The adoption of patient health identifiers by pathology and radiology laboratories in particular would help ensure that results are correctly identified and sent to the right place.

Secure messaging standards are helping to drive more efficient exchange of information between health professionals and further support of these standards would increase the range of content exchanged in this way.

3) Bolster policy and legislation to enable the sharing of clinical information between providers at a local level. There are a number of products already on in use that provide the ability to share clinical information securely to health professionals that need access. The PCEHR provides little extra advantage over these systems.

Join the conversation

17 Comments sorted by

  1. Trevor Kerr


    There should be a little red flag that pops up on articles where the author has a glaring conflict-of-interest. Leaving that aside, David, how much of the project can be shunted off the books onto contracts? I don't think a complete stoppage is likely, since it would cause an unseemly rush for that budget allocation, and lobbyists at blows outside the Minister's office.
    I wouldn't be surprised to hear of the States wrangling over the carcase of PCEHR at next COAG.

  2. Carol Daly


    The simple solution to rescue what is needed to provide 21st century medicine to patients is to legislate that my medical information is mine and does not 'belong' to the various doctors I happen to have consulted over the years.
    My body is mine and it is a legal fabrication that what has been done to it bElongs to doctors who rarely talk to each other.
    The number of medical accidents avoided by use of e health records is proven to be significant.
    My money in the bank does not belong to the bank because I use their services and they keep a record.

    1. Richard W


      In reply to Carol Daly

      I'm interested in this line of thought. Why are the medical professionals' records yours? These records are clearly distinct from your body so I don't quite follow that line of argument.
      Any records seem to me to logically be the (intellectual) property of the person who created them. In this case, the medical professional. They create it, they store it, they keep it. So if you want it as part of their service, you should negotiate with them. Feel free to ask each one if you can have it…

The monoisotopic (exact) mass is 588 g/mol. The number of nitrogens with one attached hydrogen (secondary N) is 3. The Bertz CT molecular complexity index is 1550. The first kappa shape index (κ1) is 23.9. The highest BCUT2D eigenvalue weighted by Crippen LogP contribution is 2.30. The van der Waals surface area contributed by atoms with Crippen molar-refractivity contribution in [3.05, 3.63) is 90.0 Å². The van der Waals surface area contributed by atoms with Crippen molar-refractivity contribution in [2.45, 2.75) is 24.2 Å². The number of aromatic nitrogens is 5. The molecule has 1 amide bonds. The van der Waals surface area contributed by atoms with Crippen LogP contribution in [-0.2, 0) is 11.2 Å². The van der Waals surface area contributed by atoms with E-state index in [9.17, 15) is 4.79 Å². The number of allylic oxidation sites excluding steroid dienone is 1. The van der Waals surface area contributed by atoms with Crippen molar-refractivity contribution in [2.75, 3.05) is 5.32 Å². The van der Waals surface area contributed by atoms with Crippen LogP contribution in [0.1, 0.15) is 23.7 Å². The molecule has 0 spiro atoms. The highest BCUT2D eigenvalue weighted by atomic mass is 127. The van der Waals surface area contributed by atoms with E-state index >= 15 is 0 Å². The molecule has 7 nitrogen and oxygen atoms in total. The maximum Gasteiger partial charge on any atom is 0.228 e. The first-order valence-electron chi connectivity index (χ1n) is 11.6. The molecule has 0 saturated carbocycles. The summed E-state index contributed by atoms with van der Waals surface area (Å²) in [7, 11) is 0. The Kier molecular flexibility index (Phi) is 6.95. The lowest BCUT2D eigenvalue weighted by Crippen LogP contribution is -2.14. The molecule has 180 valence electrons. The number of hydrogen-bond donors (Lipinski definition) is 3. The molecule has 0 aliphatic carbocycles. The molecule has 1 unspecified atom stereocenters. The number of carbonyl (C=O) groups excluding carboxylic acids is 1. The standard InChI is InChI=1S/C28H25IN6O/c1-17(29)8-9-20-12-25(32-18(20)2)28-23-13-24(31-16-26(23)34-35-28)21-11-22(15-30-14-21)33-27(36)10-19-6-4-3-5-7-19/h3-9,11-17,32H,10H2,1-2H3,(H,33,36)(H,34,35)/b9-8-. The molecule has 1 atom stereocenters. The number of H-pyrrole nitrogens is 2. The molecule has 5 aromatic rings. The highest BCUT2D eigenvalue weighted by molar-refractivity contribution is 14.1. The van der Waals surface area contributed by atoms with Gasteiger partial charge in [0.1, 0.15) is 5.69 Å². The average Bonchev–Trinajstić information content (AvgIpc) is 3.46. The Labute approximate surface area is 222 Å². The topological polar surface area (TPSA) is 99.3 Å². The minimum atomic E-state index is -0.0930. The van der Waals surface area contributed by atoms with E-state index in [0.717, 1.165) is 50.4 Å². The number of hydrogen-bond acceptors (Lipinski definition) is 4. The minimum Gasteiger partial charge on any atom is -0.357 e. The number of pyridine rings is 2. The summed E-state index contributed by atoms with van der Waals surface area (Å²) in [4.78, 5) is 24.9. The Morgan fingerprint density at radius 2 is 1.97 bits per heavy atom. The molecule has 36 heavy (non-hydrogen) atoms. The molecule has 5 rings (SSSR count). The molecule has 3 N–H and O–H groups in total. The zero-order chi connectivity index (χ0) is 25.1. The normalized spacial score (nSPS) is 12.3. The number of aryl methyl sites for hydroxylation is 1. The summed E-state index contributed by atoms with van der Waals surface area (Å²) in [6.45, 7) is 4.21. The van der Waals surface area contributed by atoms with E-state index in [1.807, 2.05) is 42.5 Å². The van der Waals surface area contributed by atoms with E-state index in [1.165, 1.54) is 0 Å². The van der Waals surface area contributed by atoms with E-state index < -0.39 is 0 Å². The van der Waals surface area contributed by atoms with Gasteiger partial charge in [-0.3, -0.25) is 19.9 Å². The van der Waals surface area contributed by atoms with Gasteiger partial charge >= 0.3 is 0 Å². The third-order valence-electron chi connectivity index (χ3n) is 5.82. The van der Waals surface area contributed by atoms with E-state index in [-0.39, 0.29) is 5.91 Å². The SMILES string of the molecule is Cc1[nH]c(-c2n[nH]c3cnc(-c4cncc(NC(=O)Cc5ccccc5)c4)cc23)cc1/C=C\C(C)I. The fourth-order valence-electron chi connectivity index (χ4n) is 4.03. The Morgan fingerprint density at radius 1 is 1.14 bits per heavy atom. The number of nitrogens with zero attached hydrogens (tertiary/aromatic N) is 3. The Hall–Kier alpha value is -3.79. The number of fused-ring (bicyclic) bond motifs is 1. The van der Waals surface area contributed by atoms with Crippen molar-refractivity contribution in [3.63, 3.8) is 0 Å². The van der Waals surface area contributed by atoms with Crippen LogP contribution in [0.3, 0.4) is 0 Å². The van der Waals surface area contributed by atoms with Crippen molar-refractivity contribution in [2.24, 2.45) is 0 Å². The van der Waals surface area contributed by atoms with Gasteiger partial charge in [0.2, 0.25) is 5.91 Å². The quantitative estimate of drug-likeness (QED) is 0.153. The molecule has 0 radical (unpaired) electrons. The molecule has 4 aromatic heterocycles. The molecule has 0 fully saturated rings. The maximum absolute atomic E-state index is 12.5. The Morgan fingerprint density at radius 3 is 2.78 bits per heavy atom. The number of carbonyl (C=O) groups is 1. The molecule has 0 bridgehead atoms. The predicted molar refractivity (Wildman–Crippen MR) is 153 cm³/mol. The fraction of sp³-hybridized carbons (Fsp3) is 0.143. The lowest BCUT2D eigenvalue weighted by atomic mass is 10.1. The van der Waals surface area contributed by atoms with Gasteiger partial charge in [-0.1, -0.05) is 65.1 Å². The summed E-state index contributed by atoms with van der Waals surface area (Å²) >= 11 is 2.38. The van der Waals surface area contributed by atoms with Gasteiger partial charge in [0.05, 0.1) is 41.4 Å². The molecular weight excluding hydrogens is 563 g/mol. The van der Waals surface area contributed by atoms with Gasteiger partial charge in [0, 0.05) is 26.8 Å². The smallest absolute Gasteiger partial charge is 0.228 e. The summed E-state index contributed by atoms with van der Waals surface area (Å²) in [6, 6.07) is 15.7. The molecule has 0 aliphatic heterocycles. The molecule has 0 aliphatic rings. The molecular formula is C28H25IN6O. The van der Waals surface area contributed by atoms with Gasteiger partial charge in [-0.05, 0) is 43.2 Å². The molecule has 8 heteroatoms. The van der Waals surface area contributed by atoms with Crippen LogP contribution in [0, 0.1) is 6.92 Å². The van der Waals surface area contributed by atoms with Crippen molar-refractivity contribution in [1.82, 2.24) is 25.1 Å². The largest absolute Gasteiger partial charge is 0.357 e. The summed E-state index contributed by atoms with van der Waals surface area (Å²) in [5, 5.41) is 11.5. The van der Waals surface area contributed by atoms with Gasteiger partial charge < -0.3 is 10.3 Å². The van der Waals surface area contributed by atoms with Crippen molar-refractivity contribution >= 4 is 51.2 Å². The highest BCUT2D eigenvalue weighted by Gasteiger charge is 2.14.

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    2. Chris Weir


      In reply to Richard W

      All very jolly Richard W, but you seem to overlook the main thrust of Carol Daly's comment.The number of medical accidents avoided by use of e health records is proven to be significant.

      In this day and age I would have hoped the consumer should have some control of their medical history and information particularly if it is misinformation and therefore the opportunity to correct it.

      Being an involuntary high user of medical services myself I agree with Carol; an example has occurred of my…

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    3. Brendon Wickham

      logged in via email

      In reply to Richard W

      Richard, they may be distinct from my body, but they are *about* my body. The principles of patient-centred care include empowering the patient to make informed decisions about their health and to know as much about their health status as possible. That includes medical notes. For more on this, have a look at the ePatient movement ("nothing about me without me").

    4. Georg Antony


      In reply to Richard W

      Medical records are created by medical consultants acting on behalf of, and paid by, their patients. (Payment through Medicare is from patients, through the tax system. Payment over the Medicare rebate is indisputably from the very patient.)

      Under any similar client-consultant relationship, the data is the property of the client.

    5. Nicholas Orford

      logged in via email

      In reply to Richard W

      Xray reports and path reports etc, are not intellectual property of GPs. It is not difficult to transfer those at least to Ehealth.

    6. Nicholas Orford

      logged in via email

      In reply to Richard W

      Richard W, Thats baloney. ehealth is not asking for full records. Just a summary and copies of specialist reports, xrays etc,. Reluctant doctors are protecting their practices at the expense of patients welfare.

  3. Trevor Kerr


    "If you can't tell your boss's boss that the project's going to bomb, it's going to bomb."
    That's from, an account of Clay Shirky talking at Harvard's Institute of Politics about
    As I've noted elsewhere, as a rank outsider, there are people who've been inside the guts of PCEHR and have been aware of the issues that have caused it to end up like this. But, if they haven't made records, at the time they tried…